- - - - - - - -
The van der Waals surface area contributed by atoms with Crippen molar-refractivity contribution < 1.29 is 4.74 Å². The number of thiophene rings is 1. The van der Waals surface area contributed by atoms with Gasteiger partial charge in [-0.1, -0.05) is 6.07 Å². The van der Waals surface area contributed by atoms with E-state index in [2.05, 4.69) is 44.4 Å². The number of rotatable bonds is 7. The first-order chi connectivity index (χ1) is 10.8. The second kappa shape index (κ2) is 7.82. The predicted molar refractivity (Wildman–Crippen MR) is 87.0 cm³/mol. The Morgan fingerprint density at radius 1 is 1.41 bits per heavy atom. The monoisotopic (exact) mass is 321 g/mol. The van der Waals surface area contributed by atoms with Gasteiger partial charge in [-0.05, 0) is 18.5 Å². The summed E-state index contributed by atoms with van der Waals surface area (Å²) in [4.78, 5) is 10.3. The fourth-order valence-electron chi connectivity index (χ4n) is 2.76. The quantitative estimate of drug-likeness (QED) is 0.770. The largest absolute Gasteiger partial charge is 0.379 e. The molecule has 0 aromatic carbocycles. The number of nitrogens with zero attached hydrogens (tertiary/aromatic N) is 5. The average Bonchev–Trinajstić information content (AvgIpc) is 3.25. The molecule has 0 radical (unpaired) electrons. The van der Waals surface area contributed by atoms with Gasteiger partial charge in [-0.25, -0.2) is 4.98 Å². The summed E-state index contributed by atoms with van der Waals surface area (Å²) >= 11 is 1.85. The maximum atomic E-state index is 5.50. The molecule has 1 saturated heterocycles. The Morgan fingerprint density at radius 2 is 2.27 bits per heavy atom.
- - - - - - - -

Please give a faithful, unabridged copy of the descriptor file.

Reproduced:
The van der Waals surface area contributed by atoms with Crippen molar-refractivity contribution < 1.29 is 4.74 Å². The number of thiophene rings is 1. The van der Waals surface area contributed by atoms with Gasteiger partial charge in [-0.1, -0.05) is 6.07 Å². The van der Waals surface area contributed by atoms with E-state index in [2.05, 4.69) is 44.4 Å². The number of rotatable bonds is 7. The first-order chi connectivity index (χ1) is 10.8. The second kappa shape index (κ2) is 7.82. The predicted molar refractivity (Wildman–Crippen MR) is 87.0 cm³/mol. The Morgan fingerprint density at radius 1 is 1.41 bits per heavy atom. The monoisotopic (exact) mass is 321 g/mol. The van der Waals surface area contributed by atoms with Gasteiger partial charge in [-0.05, 0) is 18.5 Å². The summed E-state index contributed by atoms with van der Waals surface area (Å²) in [4.78, 5) is 10.3. The fourth-order valence-electron chi connectivity index (χ4n) is 2.76. The quantitative estimate of drug-likeness (QED) is 0.770. The largest absolute Gasteiger partial charge is 0.379 e. The molecule has 0 aromatic carbocycles. The number of nitrogens with zero attached hydrogens (tertiary/aromatic N) is 5. The average Bonchev–Trinajstić information content (AvgIpc) is 3.25. The molecule has 0 radical (unpaired) electrons. The van der Waals surface area contributed by atoms with Gasteiger partial charge in [-0.25, -0.2) is 4.98 Å². The summed E-state index contributed by atoms with van der Waals surface area (Å²) >= 11 is 1.85. The maximum atomic E-state index is 5.50. The molecule has 1 saturated heterocycles. The Morgan fingerprint density at radius 2 is 2.27 bits per heavy atom.